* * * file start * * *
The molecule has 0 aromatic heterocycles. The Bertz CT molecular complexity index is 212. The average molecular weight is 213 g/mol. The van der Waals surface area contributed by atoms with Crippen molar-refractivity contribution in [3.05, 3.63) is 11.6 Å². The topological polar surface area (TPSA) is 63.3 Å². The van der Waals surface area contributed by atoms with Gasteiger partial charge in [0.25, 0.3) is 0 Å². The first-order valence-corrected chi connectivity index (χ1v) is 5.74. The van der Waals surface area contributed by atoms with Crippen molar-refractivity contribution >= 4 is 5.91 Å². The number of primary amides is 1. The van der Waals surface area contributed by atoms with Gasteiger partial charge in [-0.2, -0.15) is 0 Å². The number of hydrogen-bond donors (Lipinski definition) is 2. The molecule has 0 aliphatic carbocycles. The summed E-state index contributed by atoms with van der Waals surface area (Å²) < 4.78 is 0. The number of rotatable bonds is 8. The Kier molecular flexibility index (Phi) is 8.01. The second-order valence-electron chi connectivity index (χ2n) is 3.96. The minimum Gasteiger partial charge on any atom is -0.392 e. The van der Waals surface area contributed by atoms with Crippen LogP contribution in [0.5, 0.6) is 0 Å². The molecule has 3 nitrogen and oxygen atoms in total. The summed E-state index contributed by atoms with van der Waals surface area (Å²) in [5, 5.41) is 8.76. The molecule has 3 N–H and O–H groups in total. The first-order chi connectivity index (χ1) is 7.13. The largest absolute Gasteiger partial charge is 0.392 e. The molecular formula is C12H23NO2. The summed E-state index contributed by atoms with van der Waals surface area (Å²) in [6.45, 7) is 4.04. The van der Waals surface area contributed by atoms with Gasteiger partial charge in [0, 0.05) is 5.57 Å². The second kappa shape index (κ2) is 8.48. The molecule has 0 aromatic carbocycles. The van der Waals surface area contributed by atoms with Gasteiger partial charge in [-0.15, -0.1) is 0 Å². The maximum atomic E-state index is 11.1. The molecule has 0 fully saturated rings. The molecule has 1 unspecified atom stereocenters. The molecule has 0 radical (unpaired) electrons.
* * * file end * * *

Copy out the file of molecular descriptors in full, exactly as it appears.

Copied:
The molecule has 0 aromatic heterocycles. The Bertz CT molecular complexity index is 212. The average molecular weight is 213 g/mol. The van der Waals surface area contributed by atoms with Crippen molar-refractivity contribution in [3.05, 3.63) is 11.6 Å². The topological polar surface area (TPSA) is 63.3 Å². The van der Waals surface area contributed by atoms with Gasteiger partial charge in [0.25, 0.3) is 0 Å². The first-order valence-corrected chi connectivity index (χ1v) is 5.74. The van der Waals surface area contributed by atoms with Crippen molar-refractivity contribution >= 4 is 5.91 Å². The number of primary amides is 1. The van der Waals surface area contributed by atoms with Gasteiger partial charge in [-0.2, -0.15) is 0 Å². The number of hydrogen-bond donors (Lipinski definition) is 2. The molecule has 0 aliphatic carbocycles. The summed E-state index contributed by atoms with van der Waals surface area (Å²) < 4.78 is 0. The number of rotatable bonds is 8. The Kier molecular flexibility index (Phi) is 8.01. The second-order valence-electron chi connectivity index (χ2n) is 3.96. The minimum Gasteiger partial charge on any atom is -0.392 e. The van der Waals surface area contributed by atoms with Crippen LogP contribution in [0.5, 0.6) is 0 Å². The molecule has 3 nitrogen and oxygen atoms in total. The summed E-state index contributed by atoms with van der Waals surface area (Å²) in [5, 5.41) is 8.76. The molecule has 3 N–H and O–H groups in total. The first-order chi connectivity index (χ1) is 7.13. The largest absolute Gasteiger partial charge is 0.392 e. The molecular formula is C12H23NO2. The summed E-state index contributed by atoms with van der Waals surface area (Å²) in [6.45, 7) is 4.04. The van der Waals surface area contributed by atoms with Gasteiger partial charge in [0, 0.05) is 5.57 Å². The second kappa shape index (κ2) is 8.48. The molecule has 0 aromatic carbocycles. The van der Waals surface area contributed by atoms with Gasteiger partial charge in [-0.15, -0.1) is 0 Å². The maximum atomic E-state index is 11.1. The molecule has 0 fully saturated rings. The molecule has 1 unspecified atom stereocenters. The molecule has 0 radical (unpaired) electrons.